We are spending a considerable amount of money on creating fantastic illustrations that will accompany a learning guide. These illustrations are very unique and take 20-40 each to complete.

Once we go live with the site I know that a lot of people will be doing "Save Image As" and pass all of our hard work and money spent as their own. Are there any technical ways to protect these illustrations?

Any JS solutions can by bypassed by disabling it in the browser settings. People can also take screenshots. Adding credit lines at the bottom of each images can be cropped out plus it will ruin the look and feel.

Are there any other things out there? or Is there a way to leverage the copied materials?

If the answer to those is no then is there a way to make it more difficult?

We want to use legal options only as last resort.


2 Answers 2


There are quite a few things you can do to protect images. However, if someone is determined you may not completely block image access.

1] You can add a watermark to your images. I use Thumbnailer from SmallerAnimals to do this. You can use it in trial mode of course, but the cost is only $15 and it is far beyond any other product I have ever used. These guys are real experts and their entire business is based upon image manipulation. I have been using this product for well over a decade.

2] You can degrade the image quality so that it will still look good on a website and be relatively useless otherwise. Again, Thumbnailer can do this for you.

3] You can digitally mark your images with a copyright notice. This is encoded within the image and cannot be seen. Again, you can use Thumbnailer.

4] Encoding the link. You can encode the URL making it more difficult to recognize. However, any clever user may be able to find this and still access your image. It just makes is a bit more difficult.

5] You can do something like what I do with my e-mail munges where I use random numbers and use JavaScript to create a seriously confusing but functional reference. You can break the code into elements based upon the random numbers so that no single part is ever the same and all parts are required to work. I do not have sample code for you. You would have to ask someone or code it your self, however, this is not a difficult task. You can go to my site (please forgive that it is seriously ugly) and use mungeMaster to create a sample of what I am talking about. It is an e-mail munge, but you should be able to code something similar for images.

6] You can use a PHP image proxy (lack of a better term) script. These exist. I rolled my own and it works a treat, however, I suggest doing a search on the net anyway since my code is seriously out of date. There are some rather clever ones out there, but I do not know enough between them to make a recommendation. You can use php script to protect images in your favorite search engine to research this.

7] You can can use color management within the image to limit the usability and still have the image look good on the web. I am not an expert on this so you will want to research this more. Again, I am pretty sure Thumbnailer can handle this for you.

8] You can use a table and set your image as the table data background image and then within the cell data you can use the image tag to place a 1 pixel transparent image over your original and size it how you need to with width and height values.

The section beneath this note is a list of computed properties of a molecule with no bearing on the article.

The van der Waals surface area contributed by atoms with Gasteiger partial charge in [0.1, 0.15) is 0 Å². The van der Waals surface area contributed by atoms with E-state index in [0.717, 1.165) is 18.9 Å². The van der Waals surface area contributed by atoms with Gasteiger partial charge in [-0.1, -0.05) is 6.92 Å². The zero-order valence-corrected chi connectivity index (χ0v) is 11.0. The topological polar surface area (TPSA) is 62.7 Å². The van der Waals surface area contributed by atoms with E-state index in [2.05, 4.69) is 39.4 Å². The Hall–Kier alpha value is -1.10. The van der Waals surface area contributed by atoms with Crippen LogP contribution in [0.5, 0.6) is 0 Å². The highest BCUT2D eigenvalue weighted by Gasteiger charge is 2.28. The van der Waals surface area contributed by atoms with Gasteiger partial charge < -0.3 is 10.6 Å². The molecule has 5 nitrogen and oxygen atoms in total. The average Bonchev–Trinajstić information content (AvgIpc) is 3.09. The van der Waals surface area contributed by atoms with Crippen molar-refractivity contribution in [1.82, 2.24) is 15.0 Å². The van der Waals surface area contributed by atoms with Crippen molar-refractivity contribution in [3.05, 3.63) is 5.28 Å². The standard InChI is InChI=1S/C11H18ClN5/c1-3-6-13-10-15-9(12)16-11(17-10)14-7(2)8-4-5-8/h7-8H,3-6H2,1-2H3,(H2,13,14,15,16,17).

9] You can use JavaScript to disable right clicks. Here is a link to another question on just that: https://stackoverflow.com/questions/737022/how-do-i-disable-right-click-on-my-web-page

10] You can disable right clicks using the following in your body tag.

<body oncontextmenu="return false" onselectstart="return false" ondragstart="return false">

11] You can use .htaccess and check the referrer. Here is an example code you should confirm does what you want. You may need to customize the image list. Obviously change example.com to your domain name. Test this.

RewriteEngine On
RewriteCond %{HTTP_REFERER} !^$
RewriteCond %{HTTP_REFERER} !^http://(www\.)?example\.com [NC]
RewriteRule \.(jpe?g|gif|bmp|png)$ - [F]

12] Prevent search engines from indexing your images. This can be done using various methods. You may want to use more than one or all of them.

In robots.txt, you can:

User-agent: *
Disallow: /images/

--or-- by image:

User-agent: *
Disallow: /image/my-wife-looks-like-a-naked-mole-rat.jpg

You can also place this in your HTML:

<meta name="robots" content="noimageindex"></meta>

13] Honest to God copyrighting. This may not stop someone from stealing your image, however, you can seek a copyright for your images and then put a copyright notice under the image. It does make people thing twice. Sometimes more than twice!

I am sure there are other things you can do. But this is a fairly decent list to get you started.

  • full of knowledge as always!
    – dasickle
    Feb 11, 2015 at 15:34
  • @dasickle Thank You! I appreciate that. I try to do the best job I can here, but we do not always hit one out of the park. Sometimes we just tip one down the base line or into the shortstops mitt.
    – closetnoc
    Feb 11, 2015 at 16:21
  • Really comprehensive answer here
    – rhill45
    Nov 9, 2015 at 0:29

No, if someone can see your images they can copy them. You can't stop them from taking a screenshot, and you certainly can't stop them from photographing their screen. I recommend a two-pronged approach. 1) Try to stop your users from wanting to copy the images and 2) Don't worry about it.

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